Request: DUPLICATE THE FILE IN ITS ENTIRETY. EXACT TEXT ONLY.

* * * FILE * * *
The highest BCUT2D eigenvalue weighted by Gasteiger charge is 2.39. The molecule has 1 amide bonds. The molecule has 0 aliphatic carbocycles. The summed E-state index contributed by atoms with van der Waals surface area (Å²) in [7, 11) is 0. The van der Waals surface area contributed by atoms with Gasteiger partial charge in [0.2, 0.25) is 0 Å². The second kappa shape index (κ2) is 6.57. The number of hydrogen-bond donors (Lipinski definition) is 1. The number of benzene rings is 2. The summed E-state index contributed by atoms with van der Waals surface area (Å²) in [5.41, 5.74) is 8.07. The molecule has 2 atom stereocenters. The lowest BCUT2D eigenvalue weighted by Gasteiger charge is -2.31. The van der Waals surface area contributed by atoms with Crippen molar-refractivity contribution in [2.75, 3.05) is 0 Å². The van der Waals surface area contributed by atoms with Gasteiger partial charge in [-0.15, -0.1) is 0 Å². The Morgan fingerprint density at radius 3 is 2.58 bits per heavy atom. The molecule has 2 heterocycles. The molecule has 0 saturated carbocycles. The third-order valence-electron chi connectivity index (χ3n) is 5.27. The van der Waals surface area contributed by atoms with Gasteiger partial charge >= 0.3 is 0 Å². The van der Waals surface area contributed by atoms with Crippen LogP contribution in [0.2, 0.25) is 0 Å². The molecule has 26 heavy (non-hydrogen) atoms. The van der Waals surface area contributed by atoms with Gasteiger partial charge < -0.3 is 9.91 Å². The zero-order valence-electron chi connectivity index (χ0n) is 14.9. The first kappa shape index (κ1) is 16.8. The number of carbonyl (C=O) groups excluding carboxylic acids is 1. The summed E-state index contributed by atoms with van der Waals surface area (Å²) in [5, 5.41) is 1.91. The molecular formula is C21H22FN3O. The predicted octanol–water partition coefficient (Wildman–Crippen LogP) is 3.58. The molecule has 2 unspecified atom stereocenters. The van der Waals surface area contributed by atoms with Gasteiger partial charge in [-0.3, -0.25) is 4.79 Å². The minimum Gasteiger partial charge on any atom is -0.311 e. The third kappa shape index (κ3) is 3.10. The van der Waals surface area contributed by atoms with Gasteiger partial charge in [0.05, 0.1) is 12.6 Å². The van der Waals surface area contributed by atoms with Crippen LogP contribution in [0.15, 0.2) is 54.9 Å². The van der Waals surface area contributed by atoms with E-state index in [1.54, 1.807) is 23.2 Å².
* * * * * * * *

The highest BCUT2D eigenvalue weighted by Gasteiger charge is 2.39. The molecule has 1 amide bonds. The molecule has 0 aliphatic carbocycles. The summed E-state index contributed by atoms with van der Waals surface area (Å²) in [7, 11) is 0. The van der Waals surface area contributed by atoms with Gasteiger partial charge in [0.2, 0.25) is 0 Å². The second kappa shape index (κ2) is 6.57. The number of hydrogen-bond donors (Lipinski definition) is 1. The number of benzene rings is 2. The summed E-state index contributed by atoms with van der Waals surface area (Å²) in [5.41, 5.74) is 8.07. The molecule has 2 atom stereocenters. The lowest BCUT2D eigenvalue weighted by Gasteiger charge is -2.31. The van der Waals surface area contributed by atoms with Crippen molar-refractivity contribution in [2.75, 3.05) is 0 Å². The van der Waals surface area contributed by atoms with Gasteiger partial charge in [-0.15, -0.1) is 0 Å². The Morgan fingerprint density at radius 3 is 2.58 bits per heavy atom. The molecule has 2 heterocycles. The molecule has 0 saturated carbocycles. The third-order valence-electron chi connectivity index (χ3n) is 5.27. The van der Waals surface area contributed by atoms with Gasteiger partial charge >= 0.3 is 0 Å². The van der Waals surface area contributed by atoms with Crippen LogP contribution in [0.2, 0.25) is 0 Å². The molecule has 26 heavy (non-hydrogen) atoms. The van der Waals surface area contributed by atoms with Gasteiger partial charge < -0.3 is 9.91 Å². The zero-order valence-electron chi connectivity index (χ0n) is 14.9. The first kappa shape index (κ1) is 16.8. The number of carbonyl (C=O) groups excluding carboxylic acids is 1. The summed E-state index contributed by atoms with van der Waals surface area (Å²) in [5, 5.41) is 1.91. The molecular formula is C21H22FN3O. The predicted octanol–water partition coefficient (Wildman–Crippen LogP) is 3.58. The molecule has 2 unspecified atom stereocenters. The van der Waals surface area contributed by atoms with Gasteiger partial charge in [-0.3, -0.25) is 4.79 Å². The minimum Gasteiger partial charge on any atom is -0.311 e. The third kappa shape index (κ3) is 3.10. The van der Waals surface area contributed by atoms with Gasteiger partial charge in [0.05, 0.1) is 12.6 Å². The van der Waals surface area contributed by atoms with Crippen LogP contribution in [0.15, 0.2) is 54.9 Å². The van der Waals surface area contributed by atoms with E-state index in [1.54, 1.807) is 23.2 Å².